Two champagnes made the relatively short journey over the channel from their home The Brut Tradition and The Rose.
First up the Brut Tradtition. 60% Chardonnay, 40% Pinot Noir.
Light on fruit, fresh on bubbles, easy on the palate. Superb wine.
Secondly the Brut Rose. 85% Chardonnay, 15% Pinot Noir.
Soft strawberry aromas with, like the previous, light fruit and bubbles.
If you like your Champagnes with the personality of a relaxed, laid back character, you’re not going to go to far wrong with these. Very easy, very elegant, very cool.
Wines available from Laithwaites and Sunday Times Wine Club.
Over the road from Piaget lies Polo Ralph Lauren. Hidden in this multi-storied clothes outlet were the wines from Laurent Perrier, Chateau Belle Brise Pomerol and La Fontaine de Coincy Bas Armagnac.
Glasses were a bit short on the Laurent Perrier Brut stand but thankfully, upstairs, the Rose was available with sufficient crystal.
My attention though was driven towards the Pomerol, wines dominated by Merlot and backed up with Cabernet Franc. The speaker was giving a mini masterclass on his particular area of Bordeaux. Pomerol is one of the smallest communes in Bordeaux. Situated on the right bank of the Dordogne river. It currently has less than 500 hectares under vine, compare that to neighbours, St Emillon, which has 5000 hectares under vine.
The wines on display were from two different vintages, Chateau Belle Brise 2006 and 2009. The point of the exercise was to show the public how wines change from vintage to vintage.
Both wines were excellent. Even the youthful 09 could, potentially, be drunk now, a bit of waste if did but nevertheless it showed enough to say you could. Soft red fruit on the nose. The palate was a wee bit tight and green, still with good acidity and tannins.
Put in the 06 and you see the benefit of age. The aromas change drastically. A huge hit of cassis and tobacco on the nose. The fruit has developed too on the palate, still a bit green which suggests that this wine has only just begun but still a classy wine in the making.
Unfortunately not available direct in the UK
Finally I sauntered on over to Akris. A boutique clothes store also base to La Chablisienne and Bailly-Lapierre Cremant.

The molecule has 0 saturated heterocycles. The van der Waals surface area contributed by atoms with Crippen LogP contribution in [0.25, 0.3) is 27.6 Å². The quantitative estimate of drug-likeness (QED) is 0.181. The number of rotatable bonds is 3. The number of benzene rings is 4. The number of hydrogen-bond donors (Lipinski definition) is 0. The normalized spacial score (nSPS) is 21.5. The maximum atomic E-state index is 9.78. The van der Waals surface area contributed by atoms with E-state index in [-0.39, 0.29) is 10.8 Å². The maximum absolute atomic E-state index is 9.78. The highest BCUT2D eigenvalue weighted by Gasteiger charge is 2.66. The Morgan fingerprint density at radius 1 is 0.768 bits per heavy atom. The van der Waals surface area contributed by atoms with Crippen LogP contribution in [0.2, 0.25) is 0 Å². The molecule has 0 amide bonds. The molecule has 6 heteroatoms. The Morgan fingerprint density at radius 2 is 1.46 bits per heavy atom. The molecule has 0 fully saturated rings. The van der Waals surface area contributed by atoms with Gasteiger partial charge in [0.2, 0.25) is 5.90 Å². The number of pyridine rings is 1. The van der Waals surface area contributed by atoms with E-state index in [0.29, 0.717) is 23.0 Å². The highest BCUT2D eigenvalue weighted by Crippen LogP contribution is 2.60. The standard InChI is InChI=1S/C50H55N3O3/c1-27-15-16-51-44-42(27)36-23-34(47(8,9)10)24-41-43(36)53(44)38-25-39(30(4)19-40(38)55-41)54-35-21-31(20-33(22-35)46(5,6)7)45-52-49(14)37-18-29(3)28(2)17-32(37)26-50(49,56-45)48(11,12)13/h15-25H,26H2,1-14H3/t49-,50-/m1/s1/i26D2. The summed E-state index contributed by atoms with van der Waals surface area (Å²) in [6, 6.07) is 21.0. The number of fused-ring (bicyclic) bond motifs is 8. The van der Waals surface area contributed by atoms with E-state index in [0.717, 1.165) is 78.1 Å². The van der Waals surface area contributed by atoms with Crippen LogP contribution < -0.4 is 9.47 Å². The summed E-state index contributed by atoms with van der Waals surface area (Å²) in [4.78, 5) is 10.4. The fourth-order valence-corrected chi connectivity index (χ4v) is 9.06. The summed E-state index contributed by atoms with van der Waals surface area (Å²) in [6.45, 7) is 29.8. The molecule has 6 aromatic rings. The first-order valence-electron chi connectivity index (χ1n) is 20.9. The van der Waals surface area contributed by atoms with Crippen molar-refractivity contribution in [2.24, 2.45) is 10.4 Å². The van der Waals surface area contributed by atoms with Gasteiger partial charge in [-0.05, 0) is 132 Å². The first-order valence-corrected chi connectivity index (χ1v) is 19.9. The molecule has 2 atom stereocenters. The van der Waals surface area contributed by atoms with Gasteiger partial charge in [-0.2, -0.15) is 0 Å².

After having to wait 10minutes to gain entry, health and safety and all that, I was handed a glass of Cremant.
Light and fresh, easy on the palate. Very enjoyable.
Now for me to reminisce a tiny bit.
I spent a few days in Chablis about 7 years ago with some colleagues of mine and had the fortune to go to the winery of La Chablisienne. We were given an exclusive tour around, not only the winery but the vineyards themselves. It absolutely tipped it down whilst we were amongst the vines, but who cares, we were there. In the winery we tasted about 15 of their wines. Not a bad one amongst them. Before leaving, each one of us was given a magnum of Chablis. Mine did make it back to the UK and…I managed to keep it for a few years before drinking it. It was good.
The three available were:
Chablis la Pierrelee. Very green, herbaceous nose with prominent nettle aromas. Clean, crisp acidity and fruit.
Chablis 1er Cru Cote de Lechet. Going up a notch here. The greenery of the 1st wine is replaced by more creamier, thicker, fruitier notes. A lot more depth on the palate.
Chablis Grand Cru Château Grenouilles. Again, up another level. More rounded on the nose. The fruit is more elegant and more balanced with the acidity. The length lingers once the acidity dies away. Really, really enjoyed this one.
This was a great night. More wines on show than I’d first thought there would be. There was a lot to see and do, and in only a 2-3 hour window time. Even I got to enlighten a couple of people.
The organisation between Decanter and The Bond Street Association should be applauded.
Well done chaps.
Here’s hoping you run another one next year
If you’d like a full list of wines on show then please do contact me.